My son is 6.


This post is almost a month overdue! As is tradition in these parts, it’s time for the annual birthday post where I get soft and gooey and say all the wonderful things about my wonderful child. If you don’t want to hear about how I have bred an angel of a genius of a most precious human boy, you should look away now.S7300530

Dear Liam

How did we get here? You’re six. I am in disbelief at how the years have smudged and blended into a mass of beautiful memories far too quickly. I remember your born day as if it was yesterday. I remember you as a boisterous toddler who didn’t sleep. Ever. I remember you as a smart pre-schooler who smashed through your milestones, like tying your shoe laces, with ease – yes, those things aren’t important but they are important to you, and me. I can’t believe that you can read and write,  I can’t believe that I can phone home and ask you to take stuff out of the freezer for dinner. That you can go into the corner store and buy bread and milk when we need it. You are a boy.

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Those hands. Those are big boy hands. This makes me both happy and sad.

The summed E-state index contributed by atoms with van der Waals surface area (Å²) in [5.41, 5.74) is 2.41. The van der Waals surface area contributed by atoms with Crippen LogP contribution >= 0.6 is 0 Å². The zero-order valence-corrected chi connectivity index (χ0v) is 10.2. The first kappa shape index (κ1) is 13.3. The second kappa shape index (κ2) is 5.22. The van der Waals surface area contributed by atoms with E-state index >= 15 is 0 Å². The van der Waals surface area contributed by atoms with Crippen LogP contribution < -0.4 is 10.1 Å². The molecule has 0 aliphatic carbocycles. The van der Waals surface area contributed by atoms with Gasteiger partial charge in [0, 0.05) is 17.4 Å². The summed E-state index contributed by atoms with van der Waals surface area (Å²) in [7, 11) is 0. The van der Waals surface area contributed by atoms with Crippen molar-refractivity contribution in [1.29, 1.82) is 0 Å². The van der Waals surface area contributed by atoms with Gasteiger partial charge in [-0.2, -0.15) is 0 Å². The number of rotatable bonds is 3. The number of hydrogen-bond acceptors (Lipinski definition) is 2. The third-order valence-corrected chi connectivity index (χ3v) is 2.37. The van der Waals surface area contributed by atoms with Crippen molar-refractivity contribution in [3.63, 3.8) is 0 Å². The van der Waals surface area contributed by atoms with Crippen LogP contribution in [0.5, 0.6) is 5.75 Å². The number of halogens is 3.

Six years old is a big deal. You’re in big school, you make your own sandwich if you’re hungry, you make your own bed, you clean your own room, you bath yourself from beginning to end, except for the bit where I rub lotion on your back because you can’t reach – 6 year old arms are still rather short.You are my right hand man and I’d be lost without you. Thank you for holding the door for me, thank you for putting the kettle on for me, thank you for emptying the dishwasher – all without me asking you to.

You and I have become allies, and it feels good to always have someone on my side. I hope you know that I am always on your side, cheering you on, supporting you and assuring you of my undying affection. You are my favourite boy, sometimes when I look at you, I still can’t believe that you are mine, that I had a hand in your creation. You are perfectly and wonderfully made, the fingerprints of God are all over your perfection.

Even when the pressures of motherhood engulf me, there’s never a moment when I wish you were not mine.

liam 5

So what did you do for your 6th birthday?